Some gear aficionados swear by having the latest camera body and you would think in principle this is a good attitude to have but you would be wrong and here’s why:
- You’ll most likely be better off spending the extra money elsewhere – A prime example (excuse the pun intended or not) is lenses. There is no point having the latest super duper automatic everything 35MP camera and putting a cheapo kit lens in front of that top shelf price sensor. You will lose detail and be disappointed with the results. It may even push you in the direction of selling the camera on and spending more cash on a replacement for you to make the same mistake again. Spend the money on some decent glass and you’ll notice the difference in your photos straight away.
- Muscle memory – it’s a known fact that you need to do something around 20,000 times for your body and mind to be able repeat that action exactly the same every time as second nature. If you constantly change your camera, the weight is different, the buttons are all in slightly different places and it makes it really difficult to get used to these changes unless that shiny new camera is in your hand A LOT! The average SLR user won’t hit 20k clicks of the shutter for a few Years! Buy a camera body and stick with it. That way when the lighting situation or action you are taking photos of changes at a moments notice, you can make that change in settings and whip that camera up to your eye in one movement. The same goes for the camera’s menu system. How can you expect to know exactly where every setting is on demand when those new cameras have a slightly different menu system? Trust me on this you won’t regret it so practice, practice, practice.
- You don’t need the extra megapixels – For Mr Average DSLR user who rarely prints and just uploads to social media you won’t perceive any noticeable difference to the naked eye between a camera of over 10MP and one with twice the MP count. It’s only when you print huge with lab quality printers that the MP count matters.
- Shooting in Manual Mode matters – scene selections and programmed semi-automatic modes are great features for beginners but when you start to progress onto trying more creative techniques you really need to be familiar with using your camera in Manual Mode. All of these programmed modes on high end cropped sensor DSLRs are there largely to sell cameras. Sorry to scare those of you who are frightened to turn the program Mode towards the big ‘M’, but at some point you’ll need (and want) to learn how to use your camera in Manual Mode. Even the most rudimentary DSLRs have a Manual Mode so swat up on the exposure triangle and have some fun learning about the extra control you get, saving a packet as a bonus!
Top features to look for in a camera body:
- You can work with the menu system and control layout – at my local camera club there is friendly banter between Canon and Nikon system users but in all honesty each system is more or less as good as each other. What is important that you play with a number of different cameras before your purchase and see which feels most intuitive for you.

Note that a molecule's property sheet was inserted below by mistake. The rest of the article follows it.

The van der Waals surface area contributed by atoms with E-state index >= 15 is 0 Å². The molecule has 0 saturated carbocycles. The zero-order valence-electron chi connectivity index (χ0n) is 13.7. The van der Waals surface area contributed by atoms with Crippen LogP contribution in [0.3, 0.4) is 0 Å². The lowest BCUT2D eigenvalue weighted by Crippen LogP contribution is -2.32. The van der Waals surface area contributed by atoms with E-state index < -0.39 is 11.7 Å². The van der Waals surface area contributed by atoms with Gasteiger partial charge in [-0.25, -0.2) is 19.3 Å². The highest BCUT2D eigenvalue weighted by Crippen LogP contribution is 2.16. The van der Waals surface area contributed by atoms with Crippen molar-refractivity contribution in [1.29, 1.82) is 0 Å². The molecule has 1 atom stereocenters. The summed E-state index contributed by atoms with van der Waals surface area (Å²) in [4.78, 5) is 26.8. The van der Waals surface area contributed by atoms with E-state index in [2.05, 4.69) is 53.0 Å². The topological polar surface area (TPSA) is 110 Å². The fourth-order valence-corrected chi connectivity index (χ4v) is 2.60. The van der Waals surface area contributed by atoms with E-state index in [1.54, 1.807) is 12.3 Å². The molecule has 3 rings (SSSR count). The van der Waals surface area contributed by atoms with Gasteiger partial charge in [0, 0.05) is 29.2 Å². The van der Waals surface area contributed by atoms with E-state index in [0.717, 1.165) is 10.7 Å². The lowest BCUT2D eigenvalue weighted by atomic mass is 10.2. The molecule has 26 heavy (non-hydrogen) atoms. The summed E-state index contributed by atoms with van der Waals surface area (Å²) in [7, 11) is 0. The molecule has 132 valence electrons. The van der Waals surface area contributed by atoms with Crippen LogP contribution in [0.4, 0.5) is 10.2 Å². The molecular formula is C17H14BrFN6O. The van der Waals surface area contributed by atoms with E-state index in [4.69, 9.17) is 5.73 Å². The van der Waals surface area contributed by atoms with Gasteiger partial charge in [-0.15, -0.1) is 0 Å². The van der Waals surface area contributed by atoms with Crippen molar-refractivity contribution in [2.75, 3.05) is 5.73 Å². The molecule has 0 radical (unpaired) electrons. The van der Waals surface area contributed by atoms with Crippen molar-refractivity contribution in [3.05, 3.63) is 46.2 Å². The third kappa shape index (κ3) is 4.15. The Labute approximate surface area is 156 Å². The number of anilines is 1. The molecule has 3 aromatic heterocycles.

- Camera has a Manual Mode
- Ability to shoot in RAW image format – this is important because it allows you to capture much more image data which helps no end if you get into post processing your images down the line
- ISO range from 100 to 3200+ (the top end figure here is quite low these days but really you’ll only be shooting in ISO higher than this if you are shooting outside at night)
- Internal focus motor – this allows you to buy 2nd hand lenses and still use auto-focus. This is an extremely economical way of building up your equipment so look out for bodies with this feature.
- Cropped sensor – for many a cropped sensor body is ample for most shooting situations. The adverts for full frame cameras are very attractive and the mags review these favourably but many novice users will feel out of their depth if they jump straight into the full frame market and end up frustrated with their new hobby
This feature set points to a mid range crop sensor DSLR body (the choice of brand is down to your preference). Don’t discount buying second hand either just make sure the condition is good and the shutter count is low.
I’ve used the same camera body for a number of years. It has served me extremely well and I will miss it when the time comes to finally upgrade (probably when it breaks). Investing in lenses is a much better way of getting the better image quality we all strive for. Finally if you do go for an expensive top end body, stick with it for a few years so that it becomes that cliche an extension of you!
Spoiler alert people! I don’t print my own photos! I use a quality digital printing lab instead. The quality of paper and printers is far better than I can achieve at home on an all-in-one printer. Check it out, you’ll find it’s more cost effective and you’ll be happier with the results. You’ll also find you get more prints too – my preferred means of looking at my photos!
Some of my personal favourites from my portfolio have been taken on my trusty old Nikon D90 to view my gallery click the button below:
I also have a bunch of favourite gear and my most used bit of kit outside of my camera is my trust Billingham 335 bag. Its useful in so many ways and is even big enough to carry all my gear and a macbook pro at the same time. It’s water resistant too so perfect for those heavy dew laden mornings when I’m out early to capture sunrises. I’d highly recommend any Billingham bag as they suit my sense of style and will be last a lifetime of photography.
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